My MSc project: a simple ray-tracing radiative transfer model (with code!)
My PhD was done through a Doctoral Training Centre, and as part of this I had a taught year at the beginning of my PhD. During the summer of this year I had to do a ‘Summer Project’, which was basically a MSc thesis. My thesis was called “Can a single cloud spoil the view?”: modelling the effect of an isolated cumulus cloud on calculated surface solar irradiance” (I think the best thing about my thesis was the title!). It gained a ‘Distinction’ mark, and I was very pleased that it won the RSPSoc MSc thesis prize (again, I think they gave me the prize based on the title alone!). This is the story of this project…
During the year before my MSc, I had been doing a lot of investigation into Radiative Transfer Modelling. These models (known as RTMs) are used to estimate how light travels through the atmosphere: you basically tell them what the atmosphere is like (how hazy, how much water vapour etc), and they simulate the effect on light passing through the atmosphere.
I’d investigated a range of models – including simple models like SPCTRL2, good standard models like 6S, and advanced models like SCIATRAN. One thing that I noticed was that none of these models seemed to be able to incorporate clouds very well. SCIATRAN did support modelling clouds, but you had to have either an entirely clear or entirely overcast sky – you could have vertical variation in optical properties (ie. multiple layers of clouds) but not horizontal variation. I decided that I’d write some code to use one of these RTMs to model light passing through an atmosphere which is partially cloudy and partially clear – like most of the skies that we have in the UK.
So, I started reading more about these RTMs, and tried to work out how I might be able to extend them so that I could have a spatially-variable amount of cloud (eg. cloud on the left-hand side of my ‘simulated atmosphere’ and clear sky on the right-hand side – or even a single small cloud moving across the sky). I struggled with this for a while and didn’t really have much success at working out what I’d need to do. I naively thought that I would be able to write a tiny bit of code to replace the ‘homogenous atmosphere’ that SCIATRAN used with a ‘spatially-variable atmosphere’ and that would be it. Unfortunately, that wasn’t the case…
It turns out that the horizontally-homogeneous nature of the atmosphere is a fundamental assumption of the mathematics that these models are based upon. And I’d come up with a MSc project that required me to break this assumption. Ooops.
So – after panicking a bit and deciding that I can’t do a PhD or even a MSc – I decided that if the standard models wouldn’t let me do what I wanted then I’d have to implement a new Radiative Transfer Model myself, from scratch! A bit of a tall order…but I decided to have a go, figuring that even if it didn’t work I’d learn a lot in the process.
With a bit more reading I realised that the only way to take into account horizontally-varying atmospheric properties would be to implement a ray-tracing model. In this sort of model, individual rays of light are followed from their source (the sun), and each individual interaction with the atmosphere is simulated (scattering, absorption etc). They are far more time-consuming to run than ‘standard’ models – but allow far more interesting parameterisations, as the atmosphere is basically represented by a grid, which can be ‘filled’ with different atmospheric properties in each cell. Normally the grid would be a 3D grid, but I decided to use a 2D grid to make life easier – just taking into account vertical height into the atmosphere (sun at the top, sensor at the bottom) and horizontal distance along the ground.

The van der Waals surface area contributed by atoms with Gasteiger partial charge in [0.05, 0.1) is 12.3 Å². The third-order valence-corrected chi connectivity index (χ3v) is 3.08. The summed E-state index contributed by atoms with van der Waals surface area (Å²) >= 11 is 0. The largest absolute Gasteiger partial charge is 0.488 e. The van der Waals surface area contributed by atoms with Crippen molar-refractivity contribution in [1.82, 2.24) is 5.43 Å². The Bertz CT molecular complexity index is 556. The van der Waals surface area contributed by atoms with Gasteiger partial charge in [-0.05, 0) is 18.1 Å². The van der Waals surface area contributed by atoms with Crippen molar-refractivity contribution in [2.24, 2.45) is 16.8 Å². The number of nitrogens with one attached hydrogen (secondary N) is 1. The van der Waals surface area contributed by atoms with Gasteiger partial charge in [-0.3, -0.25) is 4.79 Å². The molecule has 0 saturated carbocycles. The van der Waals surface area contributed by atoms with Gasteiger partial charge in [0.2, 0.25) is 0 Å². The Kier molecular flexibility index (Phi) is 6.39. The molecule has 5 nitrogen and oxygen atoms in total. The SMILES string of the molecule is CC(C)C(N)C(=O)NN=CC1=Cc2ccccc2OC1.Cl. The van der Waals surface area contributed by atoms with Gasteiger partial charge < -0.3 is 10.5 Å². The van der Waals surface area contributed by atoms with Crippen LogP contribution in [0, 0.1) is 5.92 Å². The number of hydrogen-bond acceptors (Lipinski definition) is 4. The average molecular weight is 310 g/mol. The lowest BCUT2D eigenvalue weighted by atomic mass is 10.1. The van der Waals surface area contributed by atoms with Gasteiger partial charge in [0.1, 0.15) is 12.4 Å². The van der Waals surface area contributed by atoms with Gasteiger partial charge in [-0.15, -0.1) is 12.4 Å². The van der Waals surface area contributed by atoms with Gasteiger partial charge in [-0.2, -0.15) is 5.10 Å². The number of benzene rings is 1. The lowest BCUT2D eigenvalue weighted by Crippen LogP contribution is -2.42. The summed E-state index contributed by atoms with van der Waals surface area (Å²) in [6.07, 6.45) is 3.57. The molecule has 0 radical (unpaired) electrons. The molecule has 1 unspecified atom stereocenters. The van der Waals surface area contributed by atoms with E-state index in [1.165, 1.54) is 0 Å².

I decided to base my model on SPECTRL2, which meant I could use a lot of the constants that were defined in the SPECTRL2 code – for things like Earth-sun distances, absorption at different wavelengths, etc. I then built a simple Monte Carlo Ray Tracing procedure that followed the flowchart below (click to enlarge):
I say “simple” – it took quite a while to get it working properly! Of course, after actually getting the model working, I had to work out how to actually parameterise the atmosphere, how to create a realistic cloud to put in this atmosphere, and then what computational experiments to run to actually answer my original question.
Answering the actual question I set out to answer was actually very easy to do once I’d got the model running – and it gave some interesting answers. For example, if there is a cloud near a sensor on the ground, but not directly between the sensor and sun, then the sensor will actually record a higher irradiance than it would if there were no cloud. This makes perfect sense when you think about it (the cloud will scatter some extra light towards the sensor), but I hadn’t thought of it before I did the experiment!
I don’t think there’s really much more to say here, apart from to direct you to my thesis for more information (including my detailed conclusions) and to say that the code is now available on Github. I have tested the code in the latest version of IDL (v8.5) and it is still working – although I should warn you that the code runs rather slowly!
Also, if you’re interested in using a proper 3D ray tracing RTM then look into the Discrete Anisotropic Radiative Transfer Model (DART). I’ve always been meaning to replicate my experiments with DART, but have never quite had the time…that’s another thing for my ‘list of papers to publish when I have time’.